$1.2 million purchase buys 127 acres outside of Gaston

by: COURTESY PHOTO: METRO - The new Metro acreage straddles Dixon Mill Road and stretches almost halfway to the Wapato wildlife refuge, although gaps on either side of it will need to be filled before the corridor is complete.The creatures who wing or walk their way through the hills and forests just west of Chehalem Ridge won’t notice, but Metro finalized a deal last Friday to buy 147 acres that will help connect the Chehalem Ridge Natural Area with the Wapato Lake National Wildlife Refuge.

The $1.24 million purchase was funded by a $225 million bond measure, passed by voters in 2006 for Metro’s Natural Areas Program. The program, which buys habitat in order to protect water quality, wildlife, and recreation, also helped fund Metro’s previous purchase, in 2010, of 1,143 acres for the Chehalem Ridge Natural Area east of Gaston.

“It’s our goal to provide habitat connection,” said Kathleen Brennan-Hunter, director of Metro’s Natural Areas Program. Recreational trails are also a possibility down the road, according to a March 18 internal memo.

The 147 acres, which were bought from the Withycombe Trust, are visible from country roads and provide stunning vistas of the Wapato Lake basin and the coast range, according to Brennan-Hunter’s memo. The land includes rolling fields, many of which are carpeted with red clover during the summer, as well as several small patches of forest and a grove of large Oregon White Oaks. There is one spring and more than a mile of stream frontage along two unnamed creeks that empty into Wapato Creek, which itself empties into the Tualatin River, meaning the purchase will help protect the Tualatin’s water quality.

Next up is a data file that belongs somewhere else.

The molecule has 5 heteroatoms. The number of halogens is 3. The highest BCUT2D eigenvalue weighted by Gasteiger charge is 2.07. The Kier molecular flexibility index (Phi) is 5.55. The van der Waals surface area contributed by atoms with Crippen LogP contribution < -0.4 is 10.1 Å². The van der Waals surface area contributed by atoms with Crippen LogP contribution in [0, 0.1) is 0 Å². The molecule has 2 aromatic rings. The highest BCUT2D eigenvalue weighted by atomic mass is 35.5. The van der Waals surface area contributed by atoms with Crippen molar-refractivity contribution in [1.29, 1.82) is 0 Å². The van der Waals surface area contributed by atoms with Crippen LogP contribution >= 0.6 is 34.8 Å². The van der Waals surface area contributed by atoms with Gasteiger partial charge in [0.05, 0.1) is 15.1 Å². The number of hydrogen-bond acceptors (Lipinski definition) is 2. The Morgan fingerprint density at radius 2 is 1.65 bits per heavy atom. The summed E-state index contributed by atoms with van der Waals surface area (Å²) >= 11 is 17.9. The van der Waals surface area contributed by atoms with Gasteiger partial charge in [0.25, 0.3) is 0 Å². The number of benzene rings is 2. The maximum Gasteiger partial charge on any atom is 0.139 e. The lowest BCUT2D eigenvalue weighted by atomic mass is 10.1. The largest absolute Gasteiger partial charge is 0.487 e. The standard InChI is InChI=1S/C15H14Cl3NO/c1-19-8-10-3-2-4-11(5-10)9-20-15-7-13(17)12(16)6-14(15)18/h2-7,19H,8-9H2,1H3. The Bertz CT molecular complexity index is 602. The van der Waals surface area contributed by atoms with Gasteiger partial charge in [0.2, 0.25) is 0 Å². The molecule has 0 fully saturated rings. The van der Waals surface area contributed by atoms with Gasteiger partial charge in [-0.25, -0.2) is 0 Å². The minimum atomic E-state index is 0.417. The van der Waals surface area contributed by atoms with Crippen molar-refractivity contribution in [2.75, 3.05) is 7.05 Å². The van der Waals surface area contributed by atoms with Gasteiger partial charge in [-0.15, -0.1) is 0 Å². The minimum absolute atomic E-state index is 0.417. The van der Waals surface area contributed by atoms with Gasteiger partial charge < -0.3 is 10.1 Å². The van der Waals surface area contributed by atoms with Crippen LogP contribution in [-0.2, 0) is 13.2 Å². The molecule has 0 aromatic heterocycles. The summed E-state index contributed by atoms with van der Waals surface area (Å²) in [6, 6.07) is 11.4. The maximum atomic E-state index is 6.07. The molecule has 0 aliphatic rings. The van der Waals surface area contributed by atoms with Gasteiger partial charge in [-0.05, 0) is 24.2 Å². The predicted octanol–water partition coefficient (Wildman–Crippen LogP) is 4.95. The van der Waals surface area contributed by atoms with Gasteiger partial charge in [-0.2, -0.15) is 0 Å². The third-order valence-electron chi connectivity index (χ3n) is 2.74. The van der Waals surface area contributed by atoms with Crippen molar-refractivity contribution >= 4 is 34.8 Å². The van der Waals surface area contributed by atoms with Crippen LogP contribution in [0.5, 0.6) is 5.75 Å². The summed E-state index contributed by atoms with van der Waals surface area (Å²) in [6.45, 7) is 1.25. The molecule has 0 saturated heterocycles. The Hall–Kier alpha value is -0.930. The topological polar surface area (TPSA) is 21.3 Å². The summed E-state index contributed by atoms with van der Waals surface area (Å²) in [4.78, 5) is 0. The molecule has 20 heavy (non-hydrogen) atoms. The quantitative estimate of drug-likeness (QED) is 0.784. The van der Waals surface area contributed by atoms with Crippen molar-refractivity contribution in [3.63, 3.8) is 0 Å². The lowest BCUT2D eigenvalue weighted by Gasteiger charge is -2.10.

Restoration efforts could expand the property’s riparian areas and oak habitat, the memo said.

The area is nearly half of a 400-acre target area that Metro hopes will serve as a corridor between the core Chehalem Ridge Natural Area and its even larger neighbor to the east — the 4,300-acre Wapato Lake Unit of the Tualatin River National Wildlife Refuge, said Laura Odom, a Metro spokeswoman.

The Wapato Unit, established in 2007, stretches for miles along the east side of Highway 47 and includes a large amount of private property. For the past five years, the U.S. Fish and Wildlife Service has been purchasing refuge land from willing sellers.

So far, the federal agency has bought 879 of the 4,300 acres.

Erin Holmes, manager of the Tualatin River National Wildlife Refuge, said that while it would be great to purchase the entire Wapato Unit, that’s unlikely.

“Our goal is to acquire enough land to restore Wapato Lake to its historic condition,” she saida

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